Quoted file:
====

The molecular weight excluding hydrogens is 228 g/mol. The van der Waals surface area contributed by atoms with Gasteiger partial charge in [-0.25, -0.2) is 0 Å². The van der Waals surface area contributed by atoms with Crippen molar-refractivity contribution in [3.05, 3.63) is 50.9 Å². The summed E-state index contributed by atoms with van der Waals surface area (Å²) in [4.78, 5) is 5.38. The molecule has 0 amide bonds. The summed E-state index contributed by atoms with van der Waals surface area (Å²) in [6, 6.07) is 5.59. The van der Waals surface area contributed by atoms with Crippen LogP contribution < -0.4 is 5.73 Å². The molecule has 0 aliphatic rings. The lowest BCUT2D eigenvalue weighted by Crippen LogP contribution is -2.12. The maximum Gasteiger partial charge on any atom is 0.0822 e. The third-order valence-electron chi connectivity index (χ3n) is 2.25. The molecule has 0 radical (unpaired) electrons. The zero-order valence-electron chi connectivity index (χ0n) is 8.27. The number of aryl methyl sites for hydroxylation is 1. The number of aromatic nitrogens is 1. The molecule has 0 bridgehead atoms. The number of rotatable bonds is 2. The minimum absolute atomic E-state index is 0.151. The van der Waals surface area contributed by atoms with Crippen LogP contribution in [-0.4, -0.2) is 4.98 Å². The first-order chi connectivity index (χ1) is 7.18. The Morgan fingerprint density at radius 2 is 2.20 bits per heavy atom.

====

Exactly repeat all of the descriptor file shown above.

The molecular weight excluding hydrogens is 228 g/mol. The van der Waals surface area contributed by atoms with Gasteiger partial charge in [-0.25, -0.2) is 0 Å². The van der Waals surface area contributed by atoms with Crippen molar-refractivity contribution in [3.05, 3.63) is 50.9 Å². The summed E-state index contributed by atoms with van der Waals surface area (Å²) in [4.78, 5) is 5.38. The molecule has 0 amide bonds. The summed E-state index contributed by atoms with van der Waals surface area (Å²) in [6, 6.07) is 5.59. The van der Waals surface area contributed by atoms with Crippen LogP contribution < -0.4 is 5.73 Å². The molecule has 0 aliphatic rings. The lowest BCUT2D eigenvalue weighted by Crippen LogP contribution is -2.12. The maximum Gasteiger partial charge on any atom is 0.0822 e. The third-order valence-electron chi connectivity index (χ3n) is 2.25. The molecule has 0 radical (unpaired) electrons. The zero-order valence-electron chi connectivity index (χ0n) is 8.27. The number of aryl methyl sites for hydroxylation is 1. The number of aromatic nitrogens is 1. The molecule has 0 bridgehead atoms. The number of rotatable bonds is 2. The minimum absolute atomic E-state index is 0.151. The van der Waals surface area contributed by atoms with Crippen LogP contribution in [-0.4, -0.2) is 4.98 Å². The first-order chi connectivity index (χ1) is 7.18. The Morgan fingerprint density at radius 2 is 2.20 bits per heavy atom.